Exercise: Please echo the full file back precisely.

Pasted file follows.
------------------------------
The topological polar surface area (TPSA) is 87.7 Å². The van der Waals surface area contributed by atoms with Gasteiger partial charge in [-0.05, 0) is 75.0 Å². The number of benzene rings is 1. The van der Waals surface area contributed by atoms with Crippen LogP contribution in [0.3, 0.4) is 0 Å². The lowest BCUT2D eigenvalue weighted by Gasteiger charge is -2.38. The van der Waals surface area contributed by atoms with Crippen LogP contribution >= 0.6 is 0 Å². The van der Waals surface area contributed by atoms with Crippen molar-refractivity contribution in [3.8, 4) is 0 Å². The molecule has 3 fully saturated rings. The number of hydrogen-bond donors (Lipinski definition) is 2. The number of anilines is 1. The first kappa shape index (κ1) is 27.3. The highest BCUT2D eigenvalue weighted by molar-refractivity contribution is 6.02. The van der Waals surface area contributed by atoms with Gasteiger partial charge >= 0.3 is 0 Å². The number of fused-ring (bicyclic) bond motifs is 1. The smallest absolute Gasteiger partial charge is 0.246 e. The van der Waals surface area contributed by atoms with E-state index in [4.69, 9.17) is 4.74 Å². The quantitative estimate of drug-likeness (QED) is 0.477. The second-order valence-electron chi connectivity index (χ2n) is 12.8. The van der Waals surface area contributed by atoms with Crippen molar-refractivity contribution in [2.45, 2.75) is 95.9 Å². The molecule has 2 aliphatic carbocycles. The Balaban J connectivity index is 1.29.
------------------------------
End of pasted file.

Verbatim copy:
The topological polar surface area (TPSA) is 87.7 Å². The van der Waals surface area contributed by atoms with Gasteiger partial charge in [-0.05, 0) is 75.0 Å². The number of benzene rings is 1. The van der Waals surface area contributed by atoms with Crippen LogP contribution in [0.3, 0.4) is 0 Å². The lowest BCUT2D eigenvalue weighted by Gasteiger charge is -2.38. The van der Waals surface area contributed by atoms with Crippen LogP contribution >= 0.6 is 0 Å². The van der Waals surface area contributed by atoms with Crippen molar-refractivity contribution in [3.8, 4) is 0 Å². The molecule has 3 fully saturated rings. The number of hydrogen-bond donors (Lipinski definition) is 2. The number of anilines is 1. The first kappa shape index (κ1) is 27.3. The highest BCUT2D eigenvalue weighted by molar-refractivity contribution is 6.02. The van der Waals surface area contributed by atoms with Gasteiger partial charge >= 0.3 is 0 Å². The number of fused-ring (bicyclic) bond motifs is 1. The smallest absolute Gasteiger partial charge is 0.246 e. The van der Waals surface area contributed by atoms with E-state index in [4.69, 9.17) is 4.74 Å². The quantitative estimate of drug-likeness (QED) is 0.477. The second-order valence-electron chi connectivity index (χ2n) is 12.8. The van der Waals surface area contributed by atoms with Crippen molar-refractivity contribution in [2.45, 2.75) is 95.9 Å². The molecule has 2 aliphatic carbocycles. The Balaban J connectivity index is 1.29.